It’s one thing to see dividend checks streaming in regularly; it’s another to see these checks becoming fatter every year. For some companies, their investors have indeed had such fortune. Since 2008, these five companies have grown their dividends every year, as shown in the table below: Dividends 2008 2009 2010 2011 2012 Keppel Corporation (SGX: BN4) S$0.318 S$0.346 S$0.382 S$0.430 S$0.450 Vicom (SGX: V01) S$0.093 S$0.118 S$0.161 S$0.176 S$0.182 Frasers Centrepoint Trust** (SGX: J69U) S$0.075 S$0.082 S$0.083 S$0.100 S$0.109 Jardine Matheson Holdings (SGX: J36) US$0.75 US$0.90 US$1.15 US$1.25 US$1.35 Jardine Strategic Holdings (SGX: J37) US$0.19 US$0.20 US$0.21…
It’s one thing to see dividend checks streaming in regularly; it’s another to see these checks becoming fatter every year.
For some companies, their investors have indeed had such fortune. Since 2008, these five companies have grown their dividends every year, as shown in the table below:
|Keppel Corporation (SGX: BN4)||S$0.318||S$0.346||S$0.382||S$0.430||S$0.450|
|Frasers Centrepoint Trust**
|Jardine Matheson Holdings
|Jardine Strategic Holdings
|**For FCT, it’s for the financial year ended Sep 2009 to the FY ended Sep 2013|
Source: S&P Capital IQ
Interestingly, these five shares do not exactly have the most exciting dividend yields, save for the retail-mall-focused real estate investment trust FCT, which is yielding 6% based on its declared dividends for its last completed financial year and current share price of S$1.81.
The diversified marine, property, and infrastructure business group Keppel Corp has a dividend yield of 4%, while commercial testing and inspection firm Vicom’s not far behind with a 3.7% yield.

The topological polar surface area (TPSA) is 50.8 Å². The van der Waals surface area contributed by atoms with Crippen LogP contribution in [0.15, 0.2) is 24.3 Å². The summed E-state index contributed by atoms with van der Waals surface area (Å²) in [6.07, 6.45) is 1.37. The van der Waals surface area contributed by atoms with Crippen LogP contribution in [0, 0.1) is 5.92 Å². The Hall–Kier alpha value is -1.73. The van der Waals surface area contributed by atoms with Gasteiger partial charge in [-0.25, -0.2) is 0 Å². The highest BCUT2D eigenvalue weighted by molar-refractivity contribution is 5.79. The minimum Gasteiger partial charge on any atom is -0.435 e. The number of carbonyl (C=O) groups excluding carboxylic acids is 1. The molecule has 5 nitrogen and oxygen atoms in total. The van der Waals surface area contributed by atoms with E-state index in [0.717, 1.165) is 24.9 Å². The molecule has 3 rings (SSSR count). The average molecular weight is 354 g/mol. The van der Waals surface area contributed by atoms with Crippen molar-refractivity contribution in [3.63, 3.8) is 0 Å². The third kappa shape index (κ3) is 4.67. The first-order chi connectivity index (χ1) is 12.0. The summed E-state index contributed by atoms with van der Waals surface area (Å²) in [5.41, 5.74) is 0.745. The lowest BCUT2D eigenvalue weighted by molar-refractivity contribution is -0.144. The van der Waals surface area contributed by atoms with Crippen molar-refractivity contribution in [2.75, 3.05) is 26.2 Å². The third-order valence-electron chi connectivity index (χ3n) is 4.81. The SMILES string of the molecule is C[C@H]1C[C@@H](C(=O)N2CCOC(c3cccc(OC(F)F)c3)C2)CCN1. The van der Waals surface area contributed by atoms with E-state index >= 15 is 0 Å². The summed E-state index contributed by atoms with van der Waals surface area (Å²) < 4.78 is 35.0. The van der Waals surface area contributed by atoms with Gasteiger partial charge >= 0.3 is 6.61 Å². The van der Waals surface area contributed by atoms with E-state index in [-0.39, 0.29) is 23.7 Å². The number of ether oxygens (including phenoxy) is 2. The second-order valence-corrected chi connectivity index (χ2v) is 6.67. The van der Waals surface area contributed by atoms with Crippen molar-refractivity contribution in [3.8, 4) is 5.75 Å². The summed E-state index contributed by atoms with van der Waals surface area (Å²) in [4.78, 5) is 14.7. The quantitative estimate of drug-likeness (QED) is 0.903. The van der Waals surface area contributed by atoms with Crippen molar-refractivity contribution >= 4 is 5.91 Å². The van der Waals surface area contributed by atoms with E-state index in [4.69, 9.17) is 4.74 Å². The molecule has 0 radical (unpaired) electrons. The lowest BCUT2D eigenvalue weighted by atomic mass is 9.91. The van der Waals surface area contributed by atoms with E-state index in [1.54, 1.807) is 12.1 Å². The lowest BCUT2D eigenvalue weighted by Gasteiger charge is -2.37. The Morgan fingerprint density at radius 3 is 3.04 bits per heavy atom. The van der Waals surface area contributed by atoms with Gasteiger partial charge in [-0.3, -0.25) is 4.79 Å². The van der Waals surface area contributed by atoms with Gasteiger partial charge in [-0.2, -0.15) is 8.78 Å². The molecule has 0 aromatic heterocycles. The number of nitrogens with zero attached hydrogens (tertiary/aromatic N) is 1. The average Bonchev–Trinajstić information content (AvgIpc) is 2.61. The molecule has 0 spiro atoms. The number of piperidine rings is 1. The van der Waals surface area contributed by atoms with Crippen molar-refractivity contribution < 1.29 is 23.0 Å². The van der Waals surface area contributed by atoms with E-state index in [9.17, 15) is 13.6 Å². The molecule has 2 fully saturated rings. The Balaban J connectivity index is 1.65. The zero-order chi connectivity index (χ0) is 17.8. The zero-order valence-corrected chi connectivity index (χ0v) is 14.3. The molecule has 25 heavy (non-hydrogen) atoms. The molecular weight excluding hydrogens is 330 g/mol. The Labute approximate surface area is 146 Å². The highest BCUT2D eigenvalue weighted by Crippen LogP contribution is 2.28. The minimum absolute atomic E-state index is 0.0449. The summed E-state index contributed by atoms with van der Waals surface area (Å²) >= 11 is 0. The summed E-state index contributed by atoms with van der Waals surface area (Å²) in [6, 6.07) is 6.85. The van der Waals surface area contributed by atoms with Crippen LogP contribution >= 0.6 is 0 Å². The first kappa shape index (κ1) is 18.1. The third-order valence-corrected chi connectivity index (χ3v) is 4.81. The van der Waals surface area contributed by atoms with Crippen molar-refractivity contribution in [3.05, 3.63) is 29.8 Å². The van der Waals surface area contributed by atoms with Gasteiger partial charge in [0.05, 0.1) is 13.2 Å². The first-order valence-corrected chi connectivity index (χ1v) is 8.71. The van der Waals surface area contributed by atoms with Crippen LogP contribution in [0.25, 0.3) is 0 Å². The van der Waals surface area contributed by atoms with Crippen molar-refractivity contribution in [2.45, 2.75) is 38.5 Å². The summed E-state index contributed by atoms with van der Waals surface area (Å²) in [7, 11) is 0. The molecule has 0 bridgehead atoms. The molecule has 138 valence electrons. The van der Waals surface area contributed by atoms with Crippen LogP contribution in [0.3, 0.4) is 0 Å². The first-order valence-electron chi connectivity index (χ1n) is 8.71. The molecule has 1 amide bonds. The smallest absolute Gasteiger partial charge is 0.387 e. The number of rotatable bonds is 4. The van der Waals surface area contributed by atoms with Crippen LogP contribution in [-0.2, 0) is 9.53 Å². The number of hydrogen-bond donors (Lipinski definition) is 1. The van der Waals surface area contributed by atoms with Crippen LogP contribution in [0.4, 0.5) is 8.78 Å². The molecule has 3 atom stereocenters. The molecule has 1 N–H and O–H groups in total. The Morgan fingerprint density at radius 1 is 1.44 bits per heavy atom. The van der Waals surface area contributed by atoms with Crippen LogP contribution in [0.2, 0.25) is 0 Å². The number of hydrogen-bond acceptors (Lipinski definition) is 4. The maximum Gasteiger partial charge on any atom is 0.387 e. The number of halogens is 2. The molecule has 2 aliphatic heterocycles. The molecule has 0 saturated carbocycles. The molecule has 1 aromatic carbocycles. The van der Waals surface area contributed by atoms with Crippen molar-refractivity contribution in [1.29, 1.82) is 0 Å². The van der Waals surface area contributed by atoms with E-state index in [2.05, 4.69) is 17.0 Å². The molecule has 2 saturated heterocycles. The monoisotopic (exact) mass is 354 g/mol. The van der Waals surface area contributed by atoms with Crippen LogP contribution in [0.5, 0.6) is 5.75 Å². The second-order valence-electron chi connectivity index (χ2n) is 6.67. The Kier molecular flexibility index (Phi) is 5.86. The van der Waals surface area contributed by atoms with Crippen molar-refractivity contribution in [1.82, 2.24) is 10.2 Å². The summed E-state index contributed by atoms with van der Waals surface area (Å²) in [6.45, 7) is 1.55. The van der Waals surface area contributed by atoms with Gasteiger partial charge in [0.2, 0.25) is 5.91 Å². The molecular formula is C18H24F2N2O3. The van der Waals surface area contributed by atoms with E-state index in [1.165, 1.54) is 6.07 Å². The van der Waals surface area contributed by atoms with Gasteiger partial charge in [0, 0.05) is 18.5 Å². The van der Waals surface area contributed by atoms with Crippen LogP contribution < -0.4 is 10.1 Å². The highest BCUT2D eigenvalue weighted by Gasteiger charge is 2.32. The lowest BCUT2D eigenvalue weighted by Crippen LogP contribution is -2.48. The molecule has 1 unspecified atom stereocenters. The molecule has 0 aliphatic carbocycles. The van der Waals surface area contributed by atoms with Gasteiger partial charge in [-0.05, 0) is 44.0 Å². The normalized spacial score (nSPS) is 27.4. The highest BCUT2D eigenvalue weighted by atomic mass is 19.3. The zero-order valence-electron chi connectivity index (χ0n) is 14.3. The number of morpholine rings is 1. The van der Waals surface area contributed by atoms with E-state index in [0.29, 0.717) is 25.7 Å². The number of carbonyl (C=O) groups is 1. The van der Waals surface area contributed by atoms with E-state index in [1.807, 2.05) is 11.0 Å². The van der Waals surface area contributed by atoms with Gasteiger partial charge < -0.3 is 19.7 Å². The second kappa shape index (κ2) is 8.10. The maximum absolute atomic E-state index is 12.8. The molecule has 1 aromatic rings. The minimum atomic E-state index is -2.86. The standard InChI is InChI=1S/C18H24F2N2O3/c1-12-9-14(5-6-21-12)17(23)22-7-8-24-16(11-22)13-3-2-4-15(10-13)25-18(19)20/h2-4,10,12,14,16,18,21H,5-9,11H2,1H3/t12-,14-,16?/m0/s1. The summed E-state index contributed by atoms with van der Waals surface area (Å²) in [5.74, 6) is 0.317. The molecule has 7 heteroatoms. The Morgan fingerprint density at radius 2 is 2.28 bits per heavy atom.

The two conglomerates, JMH and JSH, both belong to the Jardine Matheson Group of companies and both actually own huge block of shares in each other. That’s not the only similar things they have going on for them; both shares have yields somewhat lower than the market’s. JMH’s historical dividend yield is at 2.58% while JSH’s yield is a paltry 0.7%.
But here’s an interesting thing, from the start of 2008 till today, the higher yielding shares have had the lowest total return (capital appreciation plus gains from reinvesting dividends). Here’s what I mean:
|Higher Yielding Shares||Dividend Yield||Total Return|
|Lower Yielding Shares||Dividend Yield||Total Return|
Source: S&P Capital IQ
So, it seems that high yields shouldn’t be an investor’s sole concern if the focus is on maximising long-term gains.
Make no mistake though; dividends are very important for investors over the long-run. But instead of just eyeing high yields, considerations such as growth in dividends and in other aspects of a business’s results should come to the fore too.
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The information provided is for general information purposes only and is not intended to be personalised investment or financial advice. Motley Fool Singapore contributor Chong Ser Jing doesn’t own shares in any companies mentioned.